Those holding their breath for a substantial bump in 2017’s cost-of-living-adjustment to Social Security benefits are most likely doing so in vain.

On October 18, the U.S. Department of Labor’s Bureau of Labor Statistics will officially announce the Social Security Cost-of-Living Adjustment rate for 2017, which is derived from averaging the July, August, and September inflation numbers from the Consumer Price Index for Urban Wage Earners and Clerical Workers, or the CPI-W index.

From there, actuaries average this year’s inflation increase with the previous Cost-of-Living Adjustment, which was made in the third quarter of 2014. There was no COLA in 2015.

(Related: 7 Tips to Maximize Social Security Benefits From an Ex-SSA Director)

If this year’s three-month CPI-W gauge is higher than the third quarter’s in 2014, then an increase in the COLA is warranted.

Earlier this year, the Social Security Administration released its own predictions for the 2017 COLA, cautioning that any increase should be expected to be slight. In its 2016 Trustees Report, SSA estimated that a 0.2 percent COLA increase is most likely.

In the third quarter of 2014, the average CPI-W registered at 234.252. Data from July and August of this year, which has already been released, showed marginal increases from the 2014 baseline number—234.789 for July, and 234.909 for August.

Since 1975, COLA increases have been issued in all but three years — 2009, 2010 and 2015. In that period, the increase dropped 22 times from the previous year, but on average, the COLA has increased 3.88 percent since 1975, and 2.27 percent since 2000.

If SSA’s predicted 2017 increase of 0.2 percent holds true, it would mark the lowest rate increase on record, not accounting for the three years when there was no increase.

Changes to defined contribution and defined benefit plan limits

Inflation data from the third quarter of this year will also affect the amounts on retirement benefit plan limits.

Those limits are calculated using inflation measurements that are different from how the Social Security Administration handles COLA adjustments. The Consumer Price Index for All Urban Consumers, or CPI-U, is used to establish COLA increases for defined benefit and defined contribution plans, not the CPI-W used to set COLA increases for Social Security.

By and large, limits to retirement plans will remain unchanged in 2017, with a couple of exceptions, according to Marge Martin, a principal and actuary for Buck Consultants professional services group, a division of Xerox HR Services.

The $18,000 deferral limit on 401(k) and other defined contribution plans will likely not change, unless inflation numbers for September of 2016 show a 2.7 increase, a rate that would far outpace the number expected by the consensus of the country’s economists, Martin said in an interview.

But if the CPI-U numbers in September are equal to the small increase seen in August, some retirement funding thresholds will marginally change.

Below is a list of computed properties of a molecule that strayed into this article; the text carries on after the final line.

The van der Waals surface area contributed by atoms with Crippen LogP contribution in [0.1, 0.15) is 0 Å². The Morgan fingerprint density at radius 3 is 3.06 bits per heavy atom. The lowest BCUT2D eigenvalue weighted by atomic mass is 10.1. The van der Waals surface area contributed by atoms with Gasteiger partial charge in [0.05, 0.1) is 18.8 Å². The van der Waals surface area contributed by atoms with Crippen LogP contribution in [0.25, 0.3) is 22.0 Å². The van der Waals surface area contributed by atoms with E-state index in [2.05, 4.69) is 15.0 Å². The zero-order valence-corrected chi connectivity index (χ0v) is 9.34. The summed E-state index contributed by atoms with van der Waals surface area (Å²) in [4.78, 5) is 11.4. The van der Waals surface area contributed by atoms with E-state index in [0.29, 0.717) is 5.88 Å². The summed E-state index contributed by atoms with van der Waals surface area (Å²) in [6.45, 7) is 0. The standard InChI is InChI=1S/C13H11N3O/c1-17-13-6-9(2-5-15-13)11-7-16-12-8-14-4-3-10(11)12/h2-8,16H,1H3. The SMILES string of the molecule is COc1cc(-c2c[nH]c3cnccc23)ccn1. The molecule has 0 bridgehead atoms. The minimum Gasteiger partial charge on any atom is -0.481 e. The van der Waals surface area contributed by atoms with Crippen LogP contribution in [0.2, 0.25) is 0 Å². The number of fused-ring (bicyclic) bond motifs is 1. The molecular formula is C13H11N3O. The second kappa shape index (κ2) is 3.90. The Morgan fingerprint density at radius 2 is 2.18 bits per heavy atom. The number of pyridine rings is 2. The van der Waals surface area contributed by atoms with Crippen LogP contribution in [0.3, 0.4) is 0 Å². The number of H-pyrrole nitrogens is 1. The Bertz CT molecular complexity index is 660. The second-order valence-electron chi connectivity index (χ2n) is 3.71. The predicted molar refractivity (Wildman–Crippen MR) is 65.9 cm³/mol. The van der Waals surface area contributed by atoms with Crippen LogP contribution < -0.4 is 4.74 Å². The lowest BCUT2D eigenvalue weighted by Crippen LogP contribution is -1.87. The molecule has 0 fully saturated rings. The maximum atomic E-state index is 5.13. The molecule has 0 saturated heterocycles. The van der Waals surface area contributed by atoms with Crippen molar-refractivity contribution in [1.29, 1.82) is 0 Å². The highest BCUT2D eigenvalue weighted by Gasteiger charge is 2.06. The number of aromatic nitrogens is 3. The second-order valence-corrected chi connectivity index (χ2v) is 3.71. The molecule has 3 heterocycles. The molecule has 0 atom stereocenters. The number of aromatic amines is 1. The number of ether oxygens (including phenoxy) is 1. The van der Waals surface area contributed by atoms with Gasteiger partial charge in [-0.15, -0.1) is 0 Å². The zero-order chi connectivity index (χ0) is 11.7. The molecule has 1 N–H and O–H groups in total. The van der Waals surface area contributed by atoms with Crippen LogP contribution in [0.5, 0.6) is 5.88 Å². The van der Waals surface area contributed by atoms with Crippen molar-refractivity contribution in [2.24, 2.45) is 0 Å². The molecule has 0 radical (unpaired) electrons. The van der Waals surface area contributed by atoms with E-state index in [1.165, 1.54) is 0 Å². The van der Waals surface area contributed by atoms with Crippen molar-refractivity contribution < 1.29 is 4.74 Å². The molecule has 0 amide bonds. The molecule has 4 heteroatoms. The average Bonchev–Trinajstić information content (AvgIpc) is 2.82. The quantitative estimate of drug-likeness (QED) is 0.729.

In a blog post, Martin predicted that the defined contribution annual addition threshold will increase to $54,000, from $53,000 this year. The annual addition is the combination of employer and employee contributions, and forfeitures, or benefits an employee is not fully vested in.

Also, the maximum pension payout in a defined benefit plan is expected to increase from $210,000 to $215,000, according to Martin’s analysis.

And she predicts the compensation limit, which is the maximum salary a defined benefit plan can use to calculate pension benefits, will increase from $265,000 to $270,000. 

Medicare premiums expected to jump more than 22 percent

The 0.2 percent predicted COLA increase on Social Security benefits amounts to a $2 increase in benefits for every $1,000. The average monthly Social Security benefit is $1,335.

For some seniors, the paltry COLA increase is compounded by the fact that the Medicare Board of Trustees is calling for Part B premiums to increase more than 22 percent, from about $121 a month in 2016 to about $149 a month in 2017. Those premiums are deducted from Social Security benefits.

Under Medicare’s “hold harmless” provision, most Americans, including the most vulnerable seniors, are protected from having their Social Security benefits reduced because of increases in Medicare premiums. The rule applies to all beneficiaries with household income of less than $85,000 a year for a single retiree, and $170,000 for a married couple.

Low inflation most affects Social Security recipients

Low inflation’s impact on COLA adjustments will affect those seniors that most rely on Social Security to fund retirement, compared to the effect on deferral and benefit limits for those saving for retirement, notes Martin.

“The benefits aren’t going up because the index says the cost of living isn’t either — but ask most seniors who are seeing their rent go up, and they’ll probably say the landlord isn’t relying on the CPI-W to base their increases,” said Martin.

“The low COLA increases by far have the most impact on Social Security beneficiaries,” she added. “For the limits on defined benefits, most people with a pension aren’t getting anything near the affected thresholds. And as for the limits on 401(k) deferrals, how many people are actually saving the maximum amount,” said Martin.

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